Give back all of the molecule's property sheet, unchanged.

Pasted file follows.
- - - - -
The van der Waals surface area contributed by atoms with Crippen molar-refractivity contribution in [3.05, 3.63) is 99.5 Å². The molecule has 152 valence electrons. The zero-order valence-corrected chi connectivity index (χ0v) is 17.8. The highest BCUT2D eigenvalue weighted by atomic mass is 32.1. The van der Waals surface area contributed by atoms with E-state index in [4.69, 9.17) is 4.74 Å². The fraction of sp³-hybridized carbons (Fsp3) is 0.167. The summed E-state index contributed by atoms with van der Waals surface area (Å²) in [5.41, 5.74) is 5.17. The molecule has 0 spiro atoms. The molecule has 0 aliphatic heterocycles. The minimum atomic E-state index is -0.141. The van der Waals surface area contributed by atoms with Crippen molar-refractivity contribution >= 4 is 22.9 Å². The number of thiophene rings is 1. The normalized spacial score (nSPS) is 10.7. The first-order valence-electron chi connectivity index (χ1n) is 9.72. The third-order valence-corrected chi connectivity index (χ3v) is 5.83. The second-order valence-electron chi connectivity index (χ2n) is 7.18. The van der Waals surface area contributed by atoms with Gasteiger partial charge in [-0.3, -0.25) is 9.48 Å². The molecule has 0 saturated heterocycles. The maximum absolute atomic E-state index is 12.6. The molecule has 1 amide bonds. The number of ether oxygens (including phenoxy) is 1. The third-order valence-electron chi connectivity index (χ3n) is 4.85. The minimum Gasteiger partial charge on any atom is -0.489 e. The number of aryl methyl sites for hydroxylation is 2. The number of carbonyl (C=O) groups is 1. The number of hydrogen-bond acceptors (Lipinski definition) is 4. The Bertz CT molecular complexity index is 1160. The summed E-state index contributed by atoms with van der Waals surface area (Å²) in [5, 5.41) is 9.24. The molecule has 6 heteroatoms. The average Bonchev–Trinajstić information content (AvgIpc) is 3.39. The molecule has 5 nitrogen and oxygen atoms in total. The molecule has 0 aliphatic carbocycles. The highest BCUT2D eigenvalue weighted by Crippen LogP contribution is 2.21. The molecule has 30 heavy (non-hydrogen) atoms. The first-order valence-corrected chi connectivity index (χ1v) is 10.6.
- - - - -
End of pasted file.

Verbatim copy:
The van der Waals surface area contributed by atoms with Crippen molar-refractivity contribution in [3.05, 3.63) is 99.5 Å². The molecule has 152 valence electrons. The zero-order valence-corrected chi connectivity index (χ0v) is 17.8. The highest BCUT2D eigenvalue weighted by atomic mass is 32.1. The van der Waals surface area contributed by atoms with E-state index in [4.69, 9.17) is 4.74 Å². The fraction of sp³-hybridized carbons (Fsp3) is 0.167. The summed E-state index contributed by atoms with van der Waals surface area (Å²) in [5.41, 5.74) is 5.17. The molecule has 0 spiro atoms. The molecule has 0 aliphatic heterocycles. The minimum atomic E-state index is -0.141. The van der Waals surface area contributed by atoms with Crippen molar-refractivity contribution >= 4 is 22.9 Å². The number of thiophene rings is 1. The normalized spacial score (nSPS) is 10.7. The first-order valence-electron chi connectivity index (χ1n) is 9.72. The third-order valence-corrected chi connectivity index (χ3v) is 5.83. The second-order valence-electron chi connectivity index (χ2n) is 7.18. The van der Waals surface area contributed by atoms with Gasteiger partial charge in [-0.3, -0.25) is 9.48 Å². The molecule has 0 saturated heterocycles. The maximum absolute atomic E-state index is 12.6. The molecule has 1 amide bonds. The number of ether oxygens (including phenoxy) is 1. The third-order valence-electron chi connectivity index (χ3n) is 4.85. The minimum Gasteiger partial charge on any atom is -0.489 e. The number of aryl methyl sites for hydroxylation is 2. The number of carbonyl (C=O) groups is 1. The number of hydrogen-bond acceptors (Lipinski definition) is 4. The Bertz CT molecular complexity index is 1160. The summed E-state index contributed by atoms with van der Waals surface area (Å²) in [5, 5.41) is 9.24. The molecule has 6 heteroatoms. The average Bonchev–Trinajstić information content (AvgIpc) is 3.39. The molecule has 5 nitrogen and oxygen atoms in total. The molecule has 0 aliphatic carbocycles. The highest BCUT2D eigenvalue weighted by Crippen LogP contribution is 2.21. The molecule has 30 heavy (non-hydrogen) atoms. The first-order valence-corrected chi connectivity index (χ1v) is 10.6.